It was flown back to Earth in 2018 after experiencing technical problems.
In 2013, Japan sent up a small robot called Kirobo along with the ISS’s first Japanese space commander. Developed with Toyota, it was able to hold conversations — albeit only in Japanese.


Philippines and India agree to strengthen defense, security ties

In this handout photograph taken and released by Indian Presidential Palace on October 18, 2019, India's President Ram Nath Kovind (C-L) attends a press conference with Philippines' President Rodrigo Duterte (C-R) at Malacanan Palace in Manila. (AFP)
Updated 20 October 2019

Philippines and India agree to strengthen defense, security ties

  • The two leaders agreed to strengthen maritime security ties

MANILA: The Philippines and India have agreed to boost defense and security cooperation following talks between President Rodrigo Duterte and his Indian counterpart Ram Nath Kovind on Friday.
Kovind is in Manila as part of a five-day official visit to the Philippines that began on Thursday.
In a joint statement, Duterte said he and Kovind have committed to building a “partnership” between the Philippines and India “that enables us to face challenges to our hard-won progress, jointly and effectively.”
As Duterte welcomed India’s role in his country’s defense capability upgrade program, against the backdrop of growing security cooperation, he said they have agreed “to continue working together to fight terrorism and violent extremism and other transboundary threats.”
Kovind said “both of our countries have been victims of terrorism,” and the two leaders “committed to work closely to defeat and eliminate terrorism in all its forms
and manifestations.”
He added: “As two vibrant democracies that believe in a rules-based international order, respect for international law and sovereign equality of nations, the Philippines and India are natural partners in the pursuit of their respective national development and security objectives.”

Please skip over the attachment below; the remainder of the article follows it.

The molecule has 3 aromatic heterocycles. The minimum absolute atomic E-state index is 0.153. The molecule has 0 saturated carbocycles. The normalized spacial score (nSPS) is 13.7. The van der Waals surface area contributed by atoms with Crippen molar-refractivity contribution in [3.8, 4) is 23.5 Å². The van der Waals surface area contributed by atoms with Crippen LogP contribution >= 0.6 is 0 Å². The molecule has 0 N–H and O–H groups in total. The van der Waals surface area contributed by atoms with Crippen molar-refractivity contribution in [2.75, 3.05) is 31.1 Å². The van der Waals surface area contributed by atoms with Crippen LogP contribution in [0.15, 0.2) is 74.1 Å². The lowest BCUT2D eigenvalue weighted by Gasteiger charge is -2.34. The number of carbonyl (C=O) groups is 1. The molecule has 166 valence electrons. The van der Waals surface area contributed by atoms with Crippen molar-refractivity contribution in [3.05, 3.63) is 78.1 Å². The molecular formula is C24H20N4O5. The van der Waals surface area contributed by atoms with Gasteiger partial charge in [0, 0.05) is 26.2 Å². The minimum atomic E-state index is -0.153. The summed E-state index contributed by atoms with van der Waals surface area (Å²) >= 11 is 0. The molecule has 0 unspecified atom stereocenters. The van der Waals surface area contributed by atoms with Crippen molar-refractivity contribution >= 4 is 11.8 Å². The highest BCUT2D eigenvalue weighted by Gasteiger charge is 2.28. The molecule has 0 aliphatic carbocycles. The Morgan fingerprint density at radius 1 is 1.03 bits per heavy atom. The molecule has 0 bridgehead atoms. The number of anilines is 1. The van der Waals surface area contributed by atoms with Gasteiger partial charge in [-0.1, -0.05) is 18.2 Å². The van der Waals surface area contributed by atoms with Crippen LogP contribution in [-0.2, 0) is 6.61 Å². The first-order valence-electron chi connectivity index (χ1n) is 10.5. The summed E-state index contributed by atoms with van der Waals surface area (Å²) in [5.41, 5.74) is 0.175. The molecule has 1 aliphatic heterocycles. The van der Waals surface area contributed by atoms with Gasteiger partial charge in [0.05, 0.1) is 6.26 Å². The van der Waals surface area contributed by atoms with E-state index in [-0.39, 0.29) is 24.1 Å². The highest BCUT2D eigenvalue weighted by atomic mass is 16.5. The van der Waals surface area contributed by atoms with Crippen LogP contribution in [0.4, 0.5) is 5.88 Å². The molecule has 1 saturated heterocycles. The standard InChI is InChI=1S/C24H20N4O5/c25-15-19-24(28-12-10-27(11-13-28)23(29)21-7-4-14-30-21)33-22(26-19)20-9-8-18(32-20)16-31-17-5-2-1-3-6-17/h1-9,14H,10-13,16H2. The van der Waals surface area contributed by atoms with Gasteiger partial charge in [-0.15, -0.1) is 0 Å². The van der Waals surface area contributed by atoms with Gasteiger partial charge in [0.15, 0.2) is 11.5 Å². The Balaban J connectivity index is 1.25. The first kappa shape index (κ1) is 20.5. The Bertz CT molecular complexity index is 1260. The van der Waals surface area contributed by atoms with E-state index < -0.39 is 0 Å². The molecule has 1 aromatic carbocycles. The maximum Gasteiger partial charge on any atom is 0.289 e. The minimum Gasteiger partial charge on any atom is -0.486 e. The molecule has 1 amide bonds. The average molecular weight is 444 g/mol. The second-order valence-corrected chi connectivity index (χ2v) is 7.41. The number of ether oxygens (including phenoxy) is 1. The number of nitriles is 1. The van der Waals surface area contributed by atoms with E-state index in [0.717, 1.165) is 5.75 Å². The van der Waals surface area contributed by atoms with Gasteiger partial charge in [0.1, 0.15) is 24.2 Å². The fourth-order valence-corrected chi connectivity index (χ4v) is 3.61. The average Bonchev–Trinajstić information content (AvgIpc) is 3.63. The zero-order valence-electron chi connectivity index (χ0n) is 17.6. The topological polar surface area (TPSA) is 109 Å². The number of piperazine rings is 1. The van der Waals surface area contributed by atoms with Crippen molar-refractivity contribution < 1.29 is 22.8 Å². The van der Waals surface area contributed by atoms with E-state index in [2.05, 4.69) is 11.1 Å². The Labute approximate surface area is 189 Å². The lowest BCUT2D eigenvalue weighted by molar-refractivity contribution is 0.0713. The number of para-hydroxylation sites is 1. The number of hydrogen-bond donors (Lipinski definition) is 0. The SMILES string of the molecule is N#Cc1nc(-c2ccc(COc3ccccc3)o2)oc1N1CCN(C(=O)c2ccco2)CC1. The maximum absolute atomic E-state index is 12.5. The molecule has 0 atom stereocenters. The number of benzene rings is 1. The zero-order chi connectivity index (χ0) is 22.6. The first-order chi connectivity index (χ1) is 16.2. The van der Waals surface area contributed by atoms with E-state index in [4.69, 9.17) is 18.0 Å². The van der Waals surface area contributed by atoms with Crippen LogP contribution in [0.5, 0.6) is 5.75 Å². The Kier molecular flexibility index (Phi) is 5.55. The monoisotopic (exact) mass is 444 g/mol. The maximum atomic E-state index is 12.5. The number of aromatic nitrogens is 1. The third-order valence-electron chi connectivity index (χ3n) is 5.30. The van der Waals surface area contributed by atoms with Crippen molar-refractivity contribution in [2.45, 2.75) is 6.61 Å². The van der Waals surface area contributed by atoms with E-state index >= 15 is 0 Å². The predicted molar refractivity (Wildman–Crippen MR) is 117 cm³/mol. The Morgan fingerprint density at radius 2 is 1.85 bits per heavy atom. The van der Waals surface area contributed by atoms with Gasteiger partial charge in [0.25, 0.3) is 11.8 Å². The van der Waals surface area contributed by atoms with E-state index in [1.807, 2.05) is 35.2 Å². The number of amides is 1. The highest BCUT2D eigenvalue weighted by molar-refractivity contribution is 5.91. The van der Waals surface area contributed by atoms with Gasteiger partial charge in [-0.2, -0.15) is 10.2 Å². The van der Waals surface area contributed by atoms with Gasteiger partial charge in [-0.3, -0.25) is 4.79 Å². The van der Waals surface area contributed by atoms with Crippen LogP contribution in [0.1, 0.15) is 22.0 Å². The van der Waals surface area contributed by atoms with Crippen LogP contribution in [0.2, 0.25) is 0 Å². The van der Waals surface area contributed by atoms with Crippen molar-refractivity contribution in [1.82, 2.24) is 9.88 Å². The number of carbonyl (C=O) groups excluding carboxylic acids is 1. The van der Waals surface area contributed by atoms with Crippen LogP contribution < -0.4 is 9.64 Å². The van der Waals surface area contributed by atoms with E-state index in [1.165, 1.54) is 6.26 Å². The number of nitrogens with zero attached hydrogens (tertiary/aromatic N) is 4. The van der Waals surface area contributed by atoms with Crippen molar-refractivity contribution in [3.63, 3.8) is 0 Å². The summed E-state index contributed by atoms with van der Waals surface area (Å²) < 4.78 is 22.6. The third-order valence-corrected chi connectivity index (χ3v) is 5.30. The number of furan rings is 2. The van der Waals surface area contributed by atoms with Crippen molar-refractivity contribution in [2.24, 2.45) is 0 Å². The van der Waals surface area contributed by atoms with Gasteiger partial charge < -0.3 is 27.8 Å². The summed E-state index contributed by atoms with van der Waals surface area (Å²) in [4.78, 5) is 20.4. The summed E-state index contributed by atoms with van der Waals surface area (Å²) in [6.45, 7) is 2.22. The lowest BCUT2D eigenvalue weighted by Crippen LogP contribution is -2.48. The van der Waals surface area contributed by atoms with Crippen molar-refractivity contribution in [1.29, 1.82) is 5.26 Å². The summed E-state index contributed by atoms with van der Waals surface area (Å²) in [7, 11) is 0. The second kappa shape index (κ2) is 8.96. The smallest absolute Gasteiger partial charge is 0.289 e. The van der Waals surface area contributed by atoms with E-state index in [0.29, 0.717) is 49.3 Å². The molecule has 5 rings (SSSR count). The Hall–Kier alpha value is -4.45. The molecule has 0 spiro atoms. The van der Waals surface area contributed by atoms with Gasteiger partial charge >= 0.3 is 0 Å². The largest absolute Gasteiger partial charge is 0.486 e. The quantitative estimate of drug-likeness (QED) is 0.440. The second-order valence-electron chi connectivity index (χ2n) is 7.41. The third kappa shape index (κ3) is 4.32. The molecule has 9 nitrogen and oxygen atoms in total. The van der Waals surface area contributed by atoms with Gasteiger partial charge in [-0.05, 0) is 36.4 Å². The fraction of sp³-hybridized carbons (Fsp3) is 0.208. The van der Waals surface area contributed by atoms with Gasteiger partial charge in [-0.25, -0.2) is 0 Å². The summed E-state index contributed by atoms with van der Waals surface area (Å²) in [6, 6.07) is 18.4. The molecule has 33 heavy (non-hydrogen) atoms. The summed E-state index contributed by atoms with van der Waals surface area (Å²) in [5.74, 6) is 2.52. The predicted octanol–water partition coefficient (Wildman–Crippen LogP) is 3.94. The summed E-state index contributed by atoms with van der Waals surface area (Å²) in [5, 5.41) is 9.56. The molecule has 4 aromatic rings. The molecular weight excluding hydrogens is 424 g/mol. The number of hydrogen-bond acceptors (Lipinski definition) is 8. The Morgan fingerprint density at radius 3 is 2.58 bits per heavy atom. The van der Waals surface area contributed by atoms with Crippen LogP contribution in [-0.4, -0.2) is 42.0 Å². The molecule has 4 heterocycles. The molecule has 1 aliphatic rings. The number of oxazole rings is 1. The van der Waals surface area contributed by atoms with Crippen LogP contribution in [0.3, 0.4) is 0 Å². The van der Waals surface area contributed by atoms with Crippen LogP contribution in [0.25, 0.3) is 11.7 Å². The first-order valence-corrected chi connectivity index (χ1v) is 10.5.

The two leaders also agreed to strengthen maritime security ties.
“As countries strategically located in the Pacific and Indian oceans, we affirmed our shared interest to protect our maritime commons and advance the rule of law in our maritime domains,” Duterte said.

BACKGROUND

Indian President Ram Nath Kovind said ‘both of our countries have been victims of terrorism,’ and the two leaders ‘committed to work closely to defeat and eliminate terrorism in all its forms and manifestations.’

He added that they also discussed “the most pressing concerns of our region and beyond, such as maritime security and economic integration.”
Following their meeting, they witnessed the signing of maritime, tourism, science, technology and cultural agreements.
Among them was a memorandum of understanding between the Philippine Coast Guard and the Indian Navy to enhance maritime security by sharing information on nonmilitary and nongovernment shipping vessels between the two countries.
“With the signing of bilateral agreements, we have likewise widened the path toward enhancement of our engagement in maritime security, science and technology, tourism and cultural cooperation,” Duterte said.
“We hope to look back on this day as a milestone in our relations, the day when we set out to turn promise into reality, and potential into concrete benefits that bring the greatest positive impact on the lives of our peoples.”